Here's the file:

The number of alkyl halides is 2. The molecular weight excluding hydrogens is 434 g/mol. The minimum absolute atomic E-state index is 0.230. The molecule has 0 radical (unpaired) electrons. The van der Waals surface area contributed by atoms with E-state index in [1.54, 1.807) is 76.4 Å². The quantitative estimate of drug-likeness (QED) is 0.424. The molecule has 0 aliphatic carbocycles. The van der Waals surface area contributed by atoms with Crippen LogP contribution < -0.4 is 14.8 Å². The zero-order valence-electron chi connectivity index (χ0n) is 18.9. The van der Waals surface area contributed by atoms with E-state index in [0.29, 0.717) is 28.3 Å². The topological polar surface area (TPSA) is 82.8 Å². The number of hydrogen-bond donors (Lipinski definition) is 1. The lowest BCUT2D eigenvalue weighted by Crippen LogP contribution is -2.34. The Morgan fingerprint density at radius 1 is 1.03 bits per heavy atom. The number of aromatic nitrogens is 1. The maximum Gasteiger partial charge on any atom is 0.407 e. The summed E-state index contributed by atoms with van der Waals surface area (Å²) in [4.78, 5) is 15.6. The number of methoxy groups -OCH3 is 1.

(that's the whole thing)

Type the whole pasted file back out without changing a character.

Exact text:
The number of alkyl halides is 2. The molecular weight excluding hydrogens is 434 g/mol. The minimum absolute atomic E-state index is 0.230. The molecule has 0 radical (unpaired) electrons. The van der Waals surface area contributed by atoms with E-state index in [1.54, 1.807) is 76.4 Å². The quantitative estimate of drug-likeness (QED) is 0.424. The molecule has 0 aliphatic carbocycles. The van der Waals surface area contributed by atoms with Crippen LogP contribution < -0.4 is 14.8 Å². The zero-order valence-electron chi connectivity index (χ0n) is 18.9. The van der Waals surface area contributed by atoms with E-state index in [0.29, 0.717) is 28.3 Å². The topological polar surface area (TPSA) is 82.8 Å². The number of hydrogen-bond donors (Lipinski definition) is 1. The lowest BCUT2D eigenvalue weighted by Crippen LogP contribution is -2.34. The Morgan fingerprint density at radius 1 is 1.03 bits per heavy atom. The number of aromatic nitrogens is 1. The maximum Gasteiger partial charge on any atom is 0.407 e. The summed E-state index contributed by atoms with van der Waals surface area (Å²) in [4.78, 5) is 15.6. The number of methoxy groups -OCH3 is 1.